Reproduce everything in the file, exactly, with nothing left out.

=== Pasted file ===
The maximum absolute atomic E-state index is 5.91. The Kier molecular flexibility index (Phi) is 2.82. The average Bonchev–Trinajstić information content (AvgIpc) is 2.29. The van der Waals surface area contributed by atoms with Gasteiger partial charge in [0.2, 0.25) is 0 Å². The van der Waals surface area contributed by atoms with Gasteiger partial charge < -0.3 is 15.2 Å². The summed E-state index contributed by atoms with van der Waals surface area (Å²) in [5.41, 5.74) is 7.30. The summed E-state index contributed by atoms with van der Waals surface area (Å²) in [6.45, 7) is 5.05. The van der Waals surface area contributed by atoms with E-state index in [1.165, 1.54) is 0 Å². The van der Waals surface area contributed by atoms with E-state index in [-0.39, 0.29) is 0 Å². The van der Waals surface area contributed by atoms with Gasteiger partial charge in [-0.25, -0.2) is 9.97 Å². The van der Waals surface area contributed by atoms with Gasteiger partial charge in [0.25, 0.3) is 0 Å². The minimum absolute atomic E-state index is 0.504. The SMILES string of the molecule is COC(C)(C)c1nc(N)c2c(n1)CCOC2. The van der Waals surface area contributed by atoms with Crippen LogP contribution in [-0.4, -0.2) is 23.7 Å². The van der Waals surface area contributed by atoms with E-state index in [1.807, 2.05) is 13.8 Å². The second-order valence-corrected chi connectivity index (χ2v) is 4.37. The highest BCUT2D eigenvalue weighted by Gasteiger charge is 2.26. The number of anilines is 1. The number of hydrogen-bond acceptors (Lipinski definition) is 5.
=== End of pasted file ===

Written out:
The maximum absolute atomic E-state index is 5.91. The Kier molecular flexibility index (Phi) is 2.82. The average Bonchev–Trinajstić information content (AvgIpc) is 2.29. The van der Waals surface area contributed by atoms with Gasteiger partial charge in [0.2, 0.25) is 0 Å². The van der Waals surface area contributed by atoms with Gasteiger partial charge < -0.3 is 15.2 Å². The summed E-state index contributed by atoms with van der Waals surface area (Å²) in [5.41, 5.74) is 7.30. The summed E-state index contributed by atoms with van der Waals surface area (Å²) in [6.45, 7) is 5.05. The van der Waals surface area contributed by atoms with E-state index in [1.165, 1.54) is 0 Å². The van der Waals surface area contributed by atoms with E-state index in [-0.39, 0.29) is 0 Å². The van der Waals surface area contributed by atoms with Gasteiger partial charge in [-0.25, -0.2) is 9.97 Å². The van der Waals surface area contributed by atoms with Gasteiger partial charge in [0.25, 0.3) is 0 Å². The minimum absolute atomic E-state index is 0.504. The SMILES string of the molecule is COC(C)(C)c1nc(N)c2c(n1)CCOC2. The van der Waals surface area contributed by atoms with Crippen LogP contribution in [-0.4, -0.2) is 23.7 Å². The van der Waals surface area contributed by atoms with E-state index in [1.807, 2.05) is 13.8 Å². The second-order valence-corrected chi connectivity index (χ2v) is 4.37. The highest BCUT2D eigenvalue weighted by Gasteiger charge is 2.26. The number of anilines is 1. The number of hydrogen-bond acceptors (Lipinski definition) is 5.